This method of deregulation, described in “Disconnected Policymakers,” created a synthetic competition. New wireless electric and pipeless natural gas utility middlemen, the ESCOs, would buy electricity and natural gas in wholesale markets (which were virtually deregulated by the Federal Energy Regulatory Commission (“FERC”), and sell it to New York retail customers. deregulated retail markets, and the rates, terms and conditions of their service would no longer policed closely by federal or state regulators. This system was being considered in many states until the Enron bankruptcy debacle. Since 2001, no state has followed New York and the 13 other states that “restructured”.
Notwithstanding claims of utility deregulation proponents, a seriou.s study found that
the greatest political motivation for restructuring was rent shifting, not efficiency improvements, and that this explanation is supported by observed waxing and waning of political enthusiasm for electricity reform. While electricity restructuring has brought significant efficiency improvements in generation, it has generally been viewed as a disappointment because the price-reduction promises made by some advocates were based on politically-unsustainable rent transfers.
Borenstein, S, Bushnell, JB, The U.S. Electricity Industry after 20 Years of Restructuring, Annu. Rev. Econ. 7: Submitted. Doi: 10.1146/annureveconomics-080614-115630.
The “rent transfers” mentioned in the above article included ratepayer subsidies of ESCO service and distribution utility costs for implementing complex arrangements needed to facilitate sales of electricity and gas separated from its delivery and billing and collection for multiple providers. Over the past two decades, the New York PSC required many millions of dollars of ratepayer and taxpayer funds to be spent to promote customer migration to ESCO service. The rent transfers also include continuing subsidy of customers who switch to ESCOs at the expense of taxpayers, through a questionable sales tax exemption.
There is no analysis, however, showing that customers save money over time, or receive different or superior service with ESCOs. Instead, the emphasis has been upon expensive PSC and utility advertising campaigns (paid for by utility ratepayers) and promotional gimmicks, such as small discounts for a limited period. These campaigns typically extol the virtues of “choice” but are short on information on price and service. Most residential customers in New York have not switched to ESCO service, despite frequent high pressure telephone and door to door solicitations in some neighborhoods.
In 2002, the legislature overruled the PSC by enacting the Energy Consumer Protection Act, Chapter 686 of the Laws of 2002, which requires ESCOs to follow HEFPA, the Home Energy Fair Practices Act. Public Service Law 43 requires the Commission to decide customer complaints regarding their bills and nearly any matter regarding their service. Even so, the PSC may be upholding unfair provisions in ESCO contracts and not reviewing excessive charges. When customers discover that prices are far higher than the old utility, they may find that their ESCO contract contains unanticipated early termination charges. And, in the time it takes to switch back to the old utility, new charges at higher rates may continue to mount.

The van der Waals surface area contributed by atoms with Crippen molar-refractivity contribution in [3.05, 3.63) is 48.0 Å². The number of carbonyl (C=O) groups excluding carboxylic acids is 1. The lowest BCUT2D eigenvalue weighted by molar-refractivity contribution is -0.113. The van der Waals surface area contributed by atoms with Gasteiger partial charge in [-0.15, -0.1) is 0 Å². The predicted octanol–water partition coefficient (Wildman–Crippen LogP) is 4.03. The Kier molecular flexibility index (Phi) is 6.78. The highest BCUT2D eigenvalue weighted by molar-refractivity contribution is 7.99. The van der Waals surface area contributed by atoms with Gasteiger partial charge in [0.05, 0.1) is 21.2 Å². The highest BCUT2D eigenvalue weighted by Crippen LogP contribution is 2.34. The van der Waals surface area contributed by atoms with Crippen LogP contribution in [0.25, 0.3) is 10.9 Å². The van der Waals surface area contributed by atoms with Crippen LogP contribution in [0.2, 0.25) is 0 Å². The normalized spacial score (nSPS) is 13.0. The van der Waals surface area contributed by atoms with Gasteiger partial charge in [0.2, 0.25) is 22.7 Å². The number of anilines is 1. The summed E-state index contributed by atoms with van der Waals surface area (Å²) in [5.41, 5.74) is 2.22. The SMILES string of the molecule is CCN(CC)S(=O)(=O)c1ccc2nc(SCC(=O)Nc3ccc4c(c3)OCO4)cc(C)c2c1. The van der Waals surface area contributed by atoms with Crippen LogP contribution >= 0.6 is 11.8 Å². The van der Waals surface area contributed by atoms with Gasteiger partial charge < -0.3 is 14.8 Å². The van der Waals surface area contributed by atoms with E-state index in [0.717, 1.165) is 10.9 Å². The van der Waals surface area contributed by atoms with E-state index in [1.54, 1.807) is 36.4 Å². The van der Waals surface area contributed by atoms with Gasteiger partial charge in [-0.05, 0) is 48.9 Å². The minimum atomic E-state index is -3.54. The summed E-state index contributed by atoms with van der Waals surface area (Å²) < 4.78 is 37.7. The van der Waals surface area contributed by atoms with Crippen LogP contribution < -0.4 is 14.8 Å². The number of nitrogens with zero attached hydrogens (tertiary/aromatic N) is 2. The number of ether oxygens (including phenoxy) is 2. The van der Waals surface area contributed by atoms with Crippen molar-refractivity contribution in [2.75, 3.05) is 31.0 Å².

Small business customers have no HEFPA protection and they lose the protection of the non-residential customer protection rules when they switch to ESCOs. The PSC refuses to hear and decide complaints of nonresidential customers regarding ESCO service:
the Commission’s regulations providing consumer protections to nonresidential energy utility corporation customers (16 NYCRR Part 13) were not amended to make them applicable to nonresidential ESCO customers. Because of the inapplicability of PSL Article 4 (providing for price regulation of gas and electric utilities) to ESCOs, and the inapplicability of the Part 13 nonresidential consumer protection regulations to ESCO customers, the Commission does not have the statutory authority to resolve price- and billing-related contract disputes between nonresidential customers and ESCOs.
Commission Determination in PSC Case 08-G-0872, September 19, 2008, p. 7.
In 2006, the PSC geared up its efforts to require all utilities to implement an “ESCO referral” program in which participating customers are assigned randomly to ESCOs. They will receive a small discount on the commodity part of their bill for two billing periods, and then be shifted to ESCO rates unless they take action to return to full utility service from the traditional utility. Typically ESCO rates, terms and conditions of service for the time after the introductory period are not disclosed at the time the customer decides to participate in the program. PULP objected in comments and reply comments to many aspects of this program in the ESCO marketing guidelines case. The PSC rejected PULP’s arguments in its order approving the guidelines for ESCO referral and in its September 26, 2006 order denying PULP’s petition for clarification and rehearing.